Guessing games with the Mercury Prize

 

Anna Calvi, One Breath: Imperious south London singer, whose music walks a tightrope between Nick Cave and 1970s troubadours, such as Tim Buckley. Her full-fat playing draws on cinematic influences, such as Ennio Morricone. Calvi’s second LP doesn’t represent a huge creative leap forward — but is piled high with memorable riffs and choruses. Will She Win? Probably not.

Damon Albarn, Everyday Robots: He lowers the tempo with a collection of phlegmatic ballads inspired by his childhood in suburban Colchester. Will He Win? He has an outside shot.

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FKA Twigs, LP1: Tahlia Barnett’s debut album is haunting and splices r’n’ b, pop, krautrock, electronica and numerous other influences. Will She Win? Very possibly.

Bombay Bicycle Club, So Long, See You Tomorrow: Still in their early 20s, the Londoners’ fourth LP is a satisfying blend of anthemic sentiments and sterling song-craft. Will They Win? Unlikely.

East India Youth, Total Strife Forever: William Doyle has concocted a confessional dance album. Abstruse one moment, heartfelt the next, it’s like nothing you’ve heard before. Will He Win? It would be a surprise.

GoGo Penguin, v2.0: On its merits, their second LP is absolutely worthy of its place — incorporating electronic, classical and trip-hop elements, they bravely push a multitude of envelopes. But let’s be honest: they’re only here because they are a ‘jazz’ act. Will They Win? Nooooooo.....

Jungle, Jungle: The bookies have listed them fourth in the pecking order — but, for our money, this London duo are the dark horses. With a sublime r’n’b sound, esoteric but very, very more-ish, they represent the coming together of several edgy music trends. Will They Win? It is a distinct possibility.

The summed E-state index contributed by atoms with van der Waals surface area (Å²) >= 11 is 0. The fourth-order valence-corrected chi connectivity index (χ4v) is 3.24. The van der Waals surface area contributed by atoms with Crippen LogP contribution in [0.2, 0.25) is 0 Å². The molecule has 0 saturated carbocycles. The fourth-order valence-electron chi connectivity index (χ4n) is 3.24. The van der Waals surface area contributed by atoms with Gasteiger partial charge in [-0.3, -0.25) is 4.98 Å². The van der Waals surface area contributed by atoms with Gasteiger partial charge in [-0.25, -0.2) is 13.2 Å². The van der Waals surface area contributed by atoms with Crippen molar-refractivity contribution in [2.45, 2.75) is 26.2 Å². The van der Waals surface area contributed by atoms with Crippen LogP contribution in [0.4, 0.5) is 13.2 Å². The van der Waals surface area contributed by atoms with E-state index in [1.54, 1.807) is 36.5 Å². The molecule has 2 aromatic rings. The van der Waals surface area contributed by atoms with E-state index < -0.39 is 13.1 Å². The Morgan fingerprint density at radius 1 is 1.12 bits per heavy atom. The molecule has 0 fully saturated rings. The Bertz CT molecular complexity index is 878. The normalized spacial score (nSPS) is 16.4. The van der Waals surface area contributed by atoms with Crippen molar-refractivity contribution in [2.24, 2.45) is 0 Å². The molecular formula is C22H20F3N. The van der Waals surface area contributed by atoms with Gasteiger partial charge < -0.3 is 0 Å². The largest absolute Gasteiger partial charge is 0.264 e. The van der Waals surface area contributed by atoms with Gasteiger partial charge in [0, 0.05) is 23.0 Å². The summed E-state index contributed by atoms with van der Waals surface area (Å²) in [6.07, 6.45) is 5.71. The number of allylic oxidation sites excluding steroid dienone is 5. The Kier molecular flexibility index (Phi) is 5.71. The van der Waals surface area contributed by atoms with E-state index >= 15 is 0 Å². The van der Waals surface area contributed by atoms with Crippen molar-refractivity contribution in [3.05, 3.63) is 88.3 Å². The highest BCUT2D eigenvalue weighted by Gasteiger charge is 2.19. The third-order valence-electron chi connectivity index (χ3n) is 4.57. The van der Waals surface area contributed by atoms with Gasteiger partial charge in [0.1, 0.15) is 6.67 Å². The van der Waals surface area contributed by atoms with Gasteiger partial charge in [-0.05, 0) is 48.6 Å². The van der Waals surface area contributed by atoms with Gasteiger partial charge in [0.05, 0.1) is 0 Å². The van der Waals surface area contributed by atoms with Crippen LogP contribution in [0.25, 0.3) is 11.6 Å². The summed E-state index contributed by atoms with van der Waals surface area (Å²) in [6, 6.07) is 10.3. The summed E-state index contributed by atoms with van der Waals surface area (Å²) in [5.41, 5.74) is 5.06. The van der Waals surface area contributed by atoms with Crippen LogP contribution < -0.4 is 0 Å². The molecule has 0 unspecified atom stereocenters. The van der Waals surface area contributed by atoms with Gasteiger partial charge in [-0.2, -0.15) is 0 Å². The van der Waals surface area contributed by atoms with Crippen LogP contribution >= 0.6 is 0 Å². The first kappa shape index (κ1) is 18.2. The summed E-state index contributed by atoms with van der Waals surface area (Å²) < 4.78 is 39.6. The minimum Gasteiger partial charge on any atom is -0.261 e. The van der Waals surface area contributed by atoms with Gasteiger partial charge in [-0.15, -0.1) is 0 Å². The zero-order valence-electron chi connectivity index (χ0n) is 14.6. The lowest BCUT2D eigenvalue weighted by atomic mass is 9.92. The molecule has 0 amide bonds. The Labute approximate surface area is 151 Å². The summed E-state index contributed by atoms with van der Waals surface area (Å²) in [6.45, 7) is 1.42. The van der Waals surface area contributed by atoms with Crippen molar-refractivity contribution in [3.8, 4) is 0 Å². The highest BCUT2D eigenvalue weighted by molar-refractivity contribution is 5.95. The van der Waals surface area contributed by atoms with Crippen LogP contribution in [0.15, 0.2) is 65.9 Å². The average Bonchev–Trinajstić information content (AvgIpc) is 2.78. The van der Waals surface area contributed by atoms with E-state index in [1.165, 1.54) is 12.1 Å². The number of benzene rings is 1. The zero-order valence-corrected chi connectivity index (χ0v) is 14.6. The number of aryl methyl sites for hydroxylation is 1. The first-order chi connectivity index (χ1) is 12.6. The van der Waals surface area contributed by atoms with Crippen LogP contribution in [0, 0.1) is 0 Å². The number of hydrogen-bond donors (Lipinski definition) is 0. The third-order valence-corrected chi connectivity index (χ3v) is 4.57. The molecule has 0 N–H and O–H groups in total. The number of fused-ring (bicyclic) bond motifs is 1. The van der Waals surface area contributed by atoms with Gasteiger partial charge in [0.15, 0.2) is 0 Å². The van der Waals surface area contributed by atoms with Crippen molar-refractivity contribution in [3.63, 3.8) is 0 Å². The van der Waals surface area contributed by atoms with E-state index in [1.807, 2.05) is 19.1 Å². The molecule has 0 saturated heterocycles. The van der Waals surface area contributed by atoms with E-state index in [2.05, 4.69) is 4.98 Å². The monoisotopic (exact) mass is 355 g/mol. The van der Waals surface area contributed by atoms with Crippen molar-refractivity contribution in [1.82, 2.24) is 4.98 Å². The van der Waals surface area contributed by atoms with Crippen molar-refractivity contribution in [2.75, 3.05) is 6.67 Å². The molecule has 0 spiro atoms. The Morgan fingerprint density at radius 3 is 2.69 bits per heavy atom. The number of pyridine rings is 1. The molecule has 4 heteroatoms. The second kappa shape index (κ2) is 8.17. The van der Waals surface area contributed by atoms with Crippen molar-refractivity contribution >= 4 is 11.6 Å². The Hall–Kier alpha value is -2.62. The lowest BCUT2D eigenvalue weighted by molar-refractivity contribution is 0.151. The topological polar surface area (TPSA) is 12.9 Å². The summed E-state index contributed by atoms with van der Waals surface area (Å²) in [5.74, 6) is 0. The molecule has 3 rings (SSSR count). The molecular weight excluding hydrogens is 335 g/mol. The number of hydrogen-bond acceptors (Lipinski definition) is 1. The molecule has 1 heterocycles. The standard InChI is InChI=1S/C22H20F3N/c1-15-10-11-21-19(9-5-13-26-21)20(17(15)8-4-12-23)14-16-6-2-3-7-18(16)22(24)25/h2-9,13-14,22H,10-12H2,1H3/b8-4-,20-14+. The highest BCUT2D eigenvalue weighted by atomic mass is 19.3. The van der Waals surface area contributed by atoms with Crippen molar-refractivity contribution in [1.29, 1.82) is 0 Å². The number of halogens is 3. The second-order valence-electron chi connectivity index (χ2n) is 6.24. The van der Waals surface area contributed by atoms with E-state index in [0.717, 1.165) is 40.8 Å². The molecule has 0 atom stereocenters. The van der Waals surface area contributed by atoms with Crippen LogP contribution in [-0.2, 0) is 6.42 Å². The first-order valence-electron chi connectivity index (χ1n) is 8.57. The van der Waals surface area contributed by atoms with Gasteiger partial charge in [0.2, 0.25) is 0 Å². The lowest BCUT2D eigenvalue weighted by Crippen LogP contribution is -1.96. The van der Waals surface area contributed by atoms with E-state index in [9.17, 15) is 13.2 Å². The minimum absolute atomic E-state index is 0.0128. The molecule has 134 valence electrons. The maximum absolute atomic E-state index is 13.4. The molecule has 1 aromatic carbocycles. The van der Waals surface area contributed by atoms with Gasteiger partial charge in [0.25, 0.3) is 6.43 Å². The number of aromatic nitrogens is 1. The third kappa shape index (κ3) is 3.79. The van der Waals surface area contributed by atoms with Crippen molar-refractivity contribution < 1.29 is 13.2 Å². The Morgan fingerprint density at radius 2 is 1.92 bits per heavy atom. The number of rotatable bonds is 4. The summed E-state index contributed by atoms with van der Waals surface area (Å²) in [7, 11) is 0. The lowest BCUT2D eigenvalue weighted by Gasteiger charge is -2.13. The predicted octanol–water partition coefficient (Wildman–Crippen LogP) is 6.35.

Kate Tempest, Everybody Down: Second favorite Tempest is a performance poet and rapper. However, it’s just five years since the judges went out on a limb and gave the prize to another rapper/poet type,

Speech Debelle: her LP went on to be one of the biggest flops in the history of the Mercury. Will She Win? The pundits think she may — we disagree.

Nick Mulvey, First Mind: Jazz-inflected singer-songwriter whose solo debut is agreeably understated. The problem is that ten minutes after you’ve listened you may struggle to recall a single note. Will He Win? Will who win?

Polar Bear, In Each and Every One: Another jazz shortlisting, led by Seb Rochford. Will They Win? They’ve been here before and never had a whiff of victory. Same again.

Royal Blood, Royal Blood: Are you ready to rock? The bass-and-drum-only partnership — they rely on FX pedals and distortion to conjure their guitar-esque fugues — builds on the power-duo template of White Stripes, Black Keys, et al. Recently became the first rock band in a year to top the UK album charts — that their music is relatively avant-garde may advance their cause. Will They Win? It’s a distinct possibility.

Young Fathers, Dead: The debut LP from this Scottish hip-hop trio is pleasingly abstruse, heaving with odd-ball samples and sinuous wordplay. You hope the exposure does them good. Will They Win? A Scottish hip-hop ensemble has never won the Mercury. No.

  • The Mercury Prize is live on Channel 4 at 10pm this evening.

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